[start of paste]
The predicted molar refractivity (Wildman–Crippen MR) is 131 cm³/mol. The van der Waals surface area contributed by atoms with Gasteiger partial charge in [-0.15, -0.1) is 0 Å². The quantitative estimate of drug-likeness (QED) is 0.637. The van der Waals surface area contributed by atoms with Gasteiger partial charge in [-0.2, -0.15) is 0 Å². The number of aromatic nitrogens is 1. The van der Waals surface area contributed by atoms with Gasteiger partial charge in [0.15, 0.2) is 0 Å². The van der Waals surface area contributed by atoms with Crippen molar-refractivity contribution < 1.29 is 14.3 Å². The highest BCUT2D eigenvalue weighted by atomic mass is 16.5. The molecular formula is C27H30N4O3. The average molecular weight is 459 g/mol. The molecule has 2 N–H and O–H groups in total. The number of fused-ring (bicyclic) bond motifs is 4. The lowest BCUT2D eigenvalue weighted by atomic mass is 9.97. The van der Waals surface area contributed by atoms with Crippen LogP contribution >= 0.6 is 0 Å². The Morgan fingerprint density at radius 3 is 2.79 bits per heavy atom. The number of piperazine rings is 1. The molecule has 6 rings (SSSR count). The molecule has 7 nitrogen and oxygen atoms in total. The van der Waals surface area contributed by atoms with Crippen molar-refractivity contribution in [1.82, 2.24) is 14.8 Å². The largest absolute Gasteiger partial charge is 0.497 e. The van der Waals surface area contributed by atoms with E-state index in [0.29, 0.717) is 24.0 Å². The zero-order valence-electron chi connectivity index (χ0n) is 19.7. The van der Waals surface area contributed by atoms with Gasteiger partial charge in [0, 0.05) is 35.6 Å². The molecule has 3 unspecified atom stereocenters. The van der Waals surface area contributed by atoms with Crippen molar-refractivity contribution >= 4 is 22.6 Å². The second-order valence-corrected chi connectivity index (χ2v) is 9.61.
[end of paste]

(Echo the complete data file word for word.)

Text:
The predicted molar refractivity (Wildman–Crippen MR) is 131 cm³/mol. The van der Waals surface area contributed by atoms with Gasteiger partial charge in [-0.15, -0.1) is 0 Å². The quantitative estimate of drug-likeness (QED) is 0.637. The van der Waals surface area contributed by atoms with Gasteiger partial charge in [-0.2, -0.15) is 0 Å². The number of aromatic nitrogens is 1. The van der Waals surface area contributed by atoms with Gasteiger partial charge in [0.15, 0.2) is 0 Å². The van der Waals surface area contributed by atoms with Crippen molar-refractivity contribution < 1.29 is 14.3 Å². The highest BCUT2D eigenvalue weighted by atomic mass is 16.5. The molecular formula is C27H30N4O3. The average molecular weight is 459 g/mol. The molecule has 2 N–H and O–H groups in total. The number of fused-ring (bicyclic) bond motifs is 4. The lowest BCUT2D eigenvalue weighted by atomic mass is 9.97. The van der Waals surface area contributed by atoms with Crippen LogP contribution >= 0.6 is 0 Å². The Morgan fingerprint density at radius 3 is 2.79 bits per heavy atom. The number of piperazine rings is 1. The molecule has 6 rings (SSSR count). The molecule has 7 nitrogen and oxygen atoms in total. The van der Waals surface area contributed by atoms with Crippen molar-refractivity contribution in [1.82, 2.24) is 14.8 Å². The largest absolute Gasteiger partial charge is 0.497 e. The van der Waals surface area contributed by atoms with E-state index in [0.29, 0.717) is 24.0 Å². The zero-order valence-electron chi connectivity index (χ0n) is 19.7. The van der Waals surface area contributed by atoms with Gasteiger partial charge in [0, 0.05) is 35.6 Å². The molecule has 3 unspecified atom stereocenters. The van der Waals surface area contributed by atoms with Crippen molar-refractivity contribution >= 4 is 22.6 Å². The second-order valence-corrected chi connectivity index (χ2v) is 9.61.